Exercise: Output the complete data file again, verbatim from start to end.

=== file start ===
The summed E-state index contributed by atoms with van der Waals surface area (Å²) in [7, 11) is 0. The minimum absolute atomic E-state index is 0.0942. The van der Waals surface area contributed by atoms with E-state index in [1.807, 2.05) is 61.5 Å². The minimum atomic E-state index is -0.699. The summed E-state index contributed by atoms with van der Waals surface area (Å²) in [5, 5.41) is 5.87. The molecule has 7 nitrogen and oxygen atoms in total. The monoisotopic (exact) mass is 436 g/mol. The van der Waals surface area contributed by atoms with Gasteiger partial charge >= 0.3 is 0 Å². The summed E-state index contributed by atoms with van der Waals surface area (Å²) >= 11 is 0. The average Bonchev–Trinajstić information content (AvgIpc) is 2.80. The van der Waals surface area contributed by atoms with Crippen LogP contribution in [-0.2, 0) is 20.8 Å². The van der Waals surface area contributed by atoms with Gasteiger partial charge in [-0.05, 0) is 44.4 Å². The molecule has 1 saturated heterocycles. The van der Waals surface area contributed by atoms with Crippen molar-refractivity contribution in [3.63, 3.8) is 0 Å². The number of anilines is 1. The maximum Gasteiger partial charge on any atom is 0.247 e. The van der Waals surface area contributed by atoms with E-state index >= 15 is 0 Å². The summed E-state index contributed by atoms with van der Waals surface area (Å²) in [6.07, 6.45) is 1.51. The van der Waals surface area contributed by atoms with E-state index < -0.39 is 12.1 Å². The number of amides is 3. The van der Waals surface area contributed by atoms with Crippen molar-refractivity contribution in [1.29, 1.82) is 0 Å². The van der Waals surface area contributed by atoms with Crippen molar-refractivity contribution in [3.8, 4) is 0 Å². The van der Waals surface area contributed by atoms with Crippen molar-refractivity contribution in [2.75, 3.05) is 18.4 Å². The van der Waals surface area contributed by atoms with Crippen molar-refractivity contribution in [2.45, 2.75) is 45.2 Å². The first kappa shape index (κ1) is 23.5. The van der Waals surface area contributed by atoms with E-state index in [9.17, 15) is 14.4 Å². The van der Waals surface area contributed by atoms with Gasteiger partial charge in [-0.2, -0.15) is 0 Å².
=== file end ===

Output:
The summed E-state index contributed by atoms with van der Waals surface area (Å²) in [7, 11) is 0. The minimum absolute atomic E-state index is 0.0942. The van der Waals surface area contributed by atoms with E-state index in [1.807, 2.05) is 61.5 Å². The minimum atomic E-state index is -0.699. The summed E-state index contributed by atoms with van der Waals surface area (Å²) in [5, 5.41) is 5.87. The molecule has 7 nitrogen and oxygen atoms in total. The monoisotopic (exact) mass is 436 g/mol. The van der Waals surface area contributed by atoms with Gasteiger partial charge >= 0.3 is 0 Å². The summed E-state index contributed by atoms with van der Waals surface area (Å²) >= 11 is 0. The average Bonchev–Trinajstić information content (AvgIpc) is 2.80. The van der Waals surface area contributed by atoms with Crippen LogP contribution in [-0.2, 0) is 20.8 Å². The van der Waals surface area contributed by atoms with Gasteiger partial charge in [-0.05, 0) is 44.4 Å². The molecule has 1 saturated heterocycles. The van der Waals surface area contributed by atoms with Crippen molar-refractivity contribution in [3.63, 3.8) is 0 Å². The number of anilines is 1. The maximum Gasteiger partial charge on any atom is 0.247 e. The van der Waals surface area contributed by atoms with E-state index >= 15 is 0 Å². The summed E-state index contributed by atoms with van der Waals surface area (Å²) in [6.07, 6.45) is 1.51. The van der Waals surface area contributed by atoms with E-state index < -0.39 is 12.1 Å². The number of amides is 3. The van der Waals surface area contributed by atoms with Crippen molar-refractivity contribution in [1.29, 1.82) is 0 Å². The van der Waals surface area contributed by atoms with Crippen molar-refractivity contribution in [3.8, 4) is 0 Å². The van der Waals surface area contributed by atoms with Crippen molar-refractivity contribution in [2.75, 3.05) is 18.4 Å². The van der Waals surface area contributed by atoms with Crippen molar-refractivity contribution in [2.45, 2.75) is 45.2 Å². The first kappa shape index (κ1) is 23.5. The van der Waals surface area contributed by atoms with E-state index in [9.17, 15) is 14.4 Å². The van der Waals surface area contributed by atoms with Gasteiger partial charge in [-0.2, -0.15) is 0 Å².